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There are 3 overlay effects available in Photoshop as layer styles: Color, Gradient and Pattern. The problem: these effects come in a strictly fixed order!

Is it possible to make a translucent Gradient Overlay over a Color Overlay using only layer styles? Or a Multiply Pattern and Color Overlays?

illustration

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You can use them at the same time by using different Blend modes and opacity levels.

Good thing to remember is that they stack up in order kinda like if you had layers:

  • Color Overlay - ( Above Gradient Overlay. )
  • Gradient Overlay ( Above Pattern Overlay. )
  • Pattern Overlay ( Below both. )

..and no, you cant change the order. What you can do is use different blend modes and opacity levels as mentioned and you will pretty much be able to do the same thing no matter what order they would be in.

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Also, in the layers panel if you open up the Effects ( or FX ) and right click one of them and select Create Layers, you can then control the position of those former layer styles, difference being that you cant control them like you could from blending options because they are layers. You can however put Layer styles in them if you want to.

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Multiple layers, with layers masks as needed.

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Another option would be Grouping the Layer, applying one Style to the Group, grouping that Group, applying the next Style to that Group, etc.

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All three of those fx each have their own blending mode and opacity settings.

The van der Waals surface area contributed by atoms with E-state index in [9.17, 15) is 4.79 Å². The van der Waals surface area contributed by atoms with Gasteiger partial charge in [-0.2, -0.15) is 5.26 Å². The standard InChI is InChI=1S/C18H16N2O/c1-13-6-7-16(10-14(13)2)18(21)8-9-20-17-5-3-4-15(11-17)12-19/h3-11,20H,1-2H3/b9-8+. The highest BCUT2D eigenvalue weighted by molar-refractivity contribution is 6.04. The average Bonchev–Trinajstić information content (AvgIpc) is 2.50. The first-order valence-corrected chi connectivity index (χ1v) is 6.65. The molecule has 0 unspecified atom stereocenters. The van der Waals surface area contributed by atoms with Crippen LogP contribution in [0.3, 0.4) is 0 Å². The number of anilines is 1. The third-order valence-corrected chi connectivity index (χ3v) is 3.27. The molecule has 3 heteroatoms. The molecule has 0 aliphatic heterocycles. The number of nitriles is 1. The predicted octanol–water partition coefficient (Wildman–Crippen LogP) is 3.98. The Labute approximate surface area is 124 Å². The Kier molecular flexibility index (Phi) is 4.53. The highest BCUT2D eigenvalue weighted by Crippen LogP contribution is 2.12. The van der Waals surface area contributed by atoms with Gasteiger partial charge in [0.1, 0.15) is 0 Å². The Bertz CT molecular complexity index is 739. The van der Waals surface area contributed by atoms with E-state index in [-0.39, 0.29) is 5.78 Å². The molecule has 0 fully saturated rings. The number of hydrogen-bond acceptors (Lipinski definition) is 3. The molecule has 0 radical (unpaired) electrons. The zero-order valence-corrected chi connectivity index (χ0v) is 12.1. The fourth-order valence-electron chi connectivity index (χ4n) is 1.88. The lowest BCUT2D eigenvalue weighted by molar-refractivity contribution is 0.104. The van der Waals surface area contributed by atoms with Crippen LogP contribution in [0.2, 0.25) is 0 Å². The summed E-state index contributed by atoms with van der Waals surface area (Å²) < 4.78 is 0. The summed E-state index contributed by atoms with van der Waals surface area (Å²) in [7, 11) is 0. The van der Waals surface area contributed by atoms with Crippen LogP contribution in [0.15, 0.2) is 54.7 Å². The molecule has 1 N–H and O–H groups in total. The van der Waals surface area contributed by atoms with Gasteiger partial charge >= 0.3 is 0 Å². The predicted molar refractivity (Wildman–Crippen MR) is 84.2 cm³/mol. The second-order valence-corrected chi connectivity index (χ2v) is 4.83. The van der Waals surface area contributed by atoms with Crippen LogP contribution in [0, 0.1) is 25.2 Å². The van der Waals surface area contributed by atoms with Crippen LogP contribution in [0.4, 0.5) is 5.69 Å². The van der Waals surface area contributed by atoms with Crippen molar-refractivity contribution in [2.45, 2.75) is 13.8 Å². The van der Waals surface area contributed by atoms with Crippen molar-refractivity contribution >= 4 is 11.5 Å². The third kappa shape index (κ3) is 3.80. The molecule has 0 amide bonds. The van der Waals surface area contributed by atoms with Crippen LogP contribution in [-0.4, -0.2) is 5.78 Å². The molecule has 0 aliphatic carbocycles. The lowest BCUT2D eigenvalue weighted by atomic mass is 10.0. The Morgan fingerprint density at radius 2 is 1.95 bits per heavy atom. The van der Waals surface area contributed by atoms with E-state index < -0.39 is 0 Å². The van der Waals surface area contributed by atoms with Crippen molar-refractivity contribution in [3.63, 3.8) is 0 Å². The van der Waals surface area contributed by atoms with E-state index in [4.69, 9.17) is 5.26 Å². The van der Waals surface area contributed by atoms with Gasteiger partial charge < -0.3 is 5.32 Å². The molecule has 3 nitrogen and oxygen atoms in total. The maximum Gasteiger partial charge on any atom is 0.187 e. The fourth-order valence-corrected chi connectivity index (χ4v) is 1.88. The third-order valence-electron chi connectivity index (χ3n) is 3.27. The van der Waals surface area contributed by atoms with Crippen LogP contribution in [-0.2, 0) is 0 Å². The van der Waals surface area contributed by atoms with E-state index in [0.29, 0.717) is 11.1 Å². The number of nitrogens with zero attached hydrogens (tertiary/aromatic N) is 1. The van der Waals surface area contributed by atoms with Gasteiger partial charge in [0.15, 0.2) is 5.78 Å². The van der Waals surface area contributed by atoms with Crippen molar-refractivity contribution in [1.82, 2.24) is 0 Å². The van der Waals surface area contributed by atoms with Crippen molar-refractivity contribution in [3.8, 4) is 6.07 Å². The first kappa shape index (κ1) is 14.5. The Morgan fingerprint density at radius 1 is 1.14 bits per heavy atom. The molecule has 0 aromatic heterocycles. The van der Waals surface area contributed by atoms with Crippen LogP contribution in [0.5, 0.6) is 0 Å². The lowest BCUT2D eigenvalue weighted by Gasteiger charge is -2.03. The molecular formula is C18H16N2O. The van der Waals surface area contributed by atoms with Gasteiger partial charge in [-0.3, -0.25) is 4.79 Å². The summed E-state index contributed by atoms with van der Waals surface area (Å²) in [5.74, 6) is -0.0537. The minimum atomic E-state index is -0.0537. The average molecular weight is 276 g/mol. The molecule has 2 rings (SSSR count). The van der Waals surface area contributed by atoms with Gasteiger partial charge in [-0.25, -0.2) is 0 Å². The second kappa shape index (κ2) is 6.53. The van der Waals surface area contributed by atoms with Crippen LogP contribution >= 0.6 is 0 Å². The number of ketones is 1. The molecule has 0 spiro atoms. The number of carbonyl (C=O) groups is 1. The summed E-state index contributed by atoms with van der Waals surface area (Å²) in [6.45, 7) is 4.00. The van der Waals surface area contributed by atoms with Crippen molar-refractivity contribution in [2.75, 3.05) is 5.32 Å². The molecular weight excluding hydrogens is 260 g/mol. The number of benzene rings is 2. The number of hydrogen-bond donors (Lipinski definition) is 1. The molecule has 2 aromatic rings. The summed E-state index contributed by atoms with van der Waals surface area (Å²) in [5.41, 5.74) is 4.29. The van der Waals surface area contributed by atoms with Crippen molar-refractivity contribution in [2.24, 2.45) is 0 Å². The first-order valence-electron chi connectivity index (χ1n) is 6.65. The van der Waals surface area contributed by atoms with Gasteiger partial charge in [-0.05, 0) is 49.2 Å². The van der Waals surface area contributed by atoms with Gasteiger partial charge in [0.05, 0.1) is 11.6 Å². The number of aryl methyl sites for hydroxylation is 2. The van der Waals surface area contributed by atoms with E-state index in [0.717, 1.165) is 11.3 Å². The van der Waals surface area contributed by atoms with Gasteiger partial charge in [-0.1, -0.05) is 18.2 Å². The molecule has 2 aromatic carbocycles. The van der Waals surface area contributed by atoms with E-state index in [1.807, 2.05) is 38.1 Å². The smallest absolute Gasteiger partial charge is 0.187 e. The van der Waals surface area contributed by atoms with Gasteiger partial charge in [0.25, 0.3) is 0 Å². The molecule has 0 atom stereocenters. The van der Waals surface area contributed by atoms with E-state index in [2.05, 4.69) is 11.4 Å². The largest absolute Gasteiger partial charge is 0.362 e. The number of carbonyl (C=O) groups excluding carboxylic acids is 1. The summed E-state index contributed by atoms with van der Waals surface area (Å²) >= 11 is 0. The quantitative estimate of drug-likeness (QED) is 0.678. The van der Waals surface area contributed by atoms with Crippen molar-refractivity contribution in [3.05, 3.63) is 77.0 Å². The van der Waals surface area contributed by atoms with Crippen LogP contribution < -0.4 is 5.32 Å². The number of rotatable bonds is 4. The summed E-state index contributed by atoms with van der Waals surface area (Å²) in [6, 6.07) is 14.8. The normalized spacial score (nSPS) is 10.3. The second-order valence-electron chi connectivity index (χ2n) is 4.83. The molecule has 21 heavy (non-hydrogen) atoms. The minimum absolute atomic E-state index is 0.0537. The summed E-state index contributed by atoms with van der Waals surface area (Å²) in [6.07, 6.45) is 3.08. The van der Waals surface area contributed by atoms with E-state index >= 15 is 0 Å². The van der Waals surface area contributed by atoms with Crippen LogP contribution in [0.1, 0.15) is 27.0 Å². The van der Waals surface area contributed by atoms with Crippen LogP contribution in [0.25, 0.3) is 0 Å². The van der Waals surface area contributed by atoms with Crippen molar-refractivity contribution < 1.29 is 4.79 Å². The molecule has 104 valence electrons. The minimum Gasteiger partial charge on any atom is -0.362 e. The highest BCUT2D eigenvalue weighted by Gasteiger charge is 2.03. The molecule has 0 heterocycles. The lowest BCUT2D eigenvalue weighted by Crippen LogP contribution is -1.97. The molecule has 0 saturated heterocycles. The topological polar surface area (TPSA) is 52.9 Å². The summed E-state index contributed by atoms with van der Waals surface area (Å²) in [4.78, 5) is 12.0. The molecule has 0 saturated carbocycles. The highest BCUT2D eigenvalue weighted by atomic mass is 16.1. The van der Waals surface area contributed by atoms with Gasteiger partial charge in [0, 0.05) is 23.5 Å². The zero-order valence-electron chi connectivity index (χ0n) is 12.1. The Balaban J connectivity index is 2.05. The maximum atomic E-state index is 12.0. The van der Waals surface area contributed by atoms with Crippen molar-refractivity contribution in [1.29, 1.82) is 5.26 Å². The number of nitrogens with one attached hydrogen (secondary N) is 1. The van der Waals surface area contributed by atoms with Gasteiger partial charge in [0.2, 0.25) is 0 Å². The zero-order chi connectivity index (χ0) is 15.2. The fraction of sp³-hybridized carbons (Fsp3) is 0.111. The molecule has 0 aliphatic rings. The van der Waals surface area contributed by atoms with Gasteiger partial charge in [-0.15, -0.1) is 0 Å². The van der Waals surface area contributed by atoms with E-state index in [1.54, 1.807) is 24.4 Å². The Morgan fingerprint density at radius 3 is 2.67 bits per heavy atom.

You can also change the opacity of a gradient as well when you define the colours.

Both the blending modes and opacity sliders are on the layer style window for each fx.

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Duplicate your layer as many times as necessary, one for each overlay effect you'd like to use. For example, if you'd like a color overlay with a pattern overlay on top of that, your bottom layer would be normal with only the color overlay. Duplicate the layer, turn off color overlay on this new layer and select pattern overlay. Then just turn the "Fill" slider in the layers panel (below the opacity slider) all the way down to 0%. This will leave all the blending effects visible while making the actual layer content invisible. This is similar to the "Create Layers" option in the first post, but as with anything in Photoshop, there are always many ways to do things.

  • The benefit of this method over the "Create Layers" method, as I've just found out, is that when scaling these things, the bounding box will appear as the size of the object, while the "Create Layers" method will create a bounding box as big as the document size. This can also increase file size. – Dan Nov 15 '18 at 16:56

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